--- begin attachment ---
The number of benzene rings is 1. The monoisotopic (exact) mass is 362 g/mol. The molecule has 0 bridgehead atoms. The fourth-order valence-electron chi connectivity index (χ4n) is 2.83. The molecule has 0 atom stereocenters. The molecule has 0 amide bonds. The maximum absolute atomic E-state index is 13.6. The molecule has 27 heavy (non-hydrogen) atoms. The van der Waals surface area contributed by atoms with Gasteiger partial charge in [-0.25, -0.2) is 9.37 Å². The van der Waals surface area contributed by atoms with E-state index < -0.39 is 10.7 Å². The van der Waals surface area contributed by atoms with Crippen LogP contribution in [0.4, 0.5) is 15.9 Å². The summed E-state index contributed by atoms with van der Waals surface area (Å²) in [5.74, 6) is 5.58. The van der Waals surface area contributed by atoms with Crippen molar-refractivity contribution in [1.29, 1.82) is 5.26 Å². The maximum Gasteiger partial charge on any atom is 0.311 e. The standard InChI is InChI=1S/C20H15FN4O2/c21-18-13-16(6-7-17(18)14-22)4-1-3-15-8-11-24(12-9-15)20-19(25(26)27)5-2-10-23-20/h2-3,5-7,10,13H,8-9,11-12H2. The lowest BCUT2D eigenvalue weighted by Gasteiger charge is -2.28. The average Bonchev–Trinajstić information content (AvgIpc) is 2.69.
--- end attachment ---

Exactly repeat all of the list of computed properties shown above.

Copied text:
The number of benzene rings is 1. The monoisotopic (exact) mass is 362 g/mol. The molecule has 0 bridgehead atoms. The fourth-order valence-electron chi connectivity index (χ4n) is 2.83. The molecule has 0 atom stereocenters. The molecule has 0 amide bonds. The maximum absolute atomic E-state index is 13.6. The molecule has 27 heavy (non-hydrogen) atoms. The van der Waals surface area contributed by atoms with Gasteiger partial charge in [-0.25, -0.2) is 9.37 Å². The van der Waals surface area contributed by atoms with E-state index < -0.39 is 10.7 Å². The van der Waals surface area contributed by atoms with Crippen LogP contribution in [0.4, 0.5) is 15.9 Å². The summed E-state index contributed by atoms with van der Waals surface area (Å²) in [5.74, 6) is 5.58. The van der Waals surface area contributed by atoms with Crippen molar-refractivity contribution in [1.29, 1.82) is 5.26 Å². The maximum Gasteiger partial charge on any atom is 0.311 e. The standard InChI is InChI=1S/C20H15FN4O2/c21-18-13-16(6-7-17(18)14-22)4-1-3-15-8-11-24(12-9-15)20-19(25(26)27)5-2-10-23-20/h2-3,5-7,10,13H,8-9,11-12H2. The lowest BCUT2D eigenvalue weighted by Gasteiger charge is -2.28. The average Bonchev–Trinajstić information content (AvgIpc) is 2.69.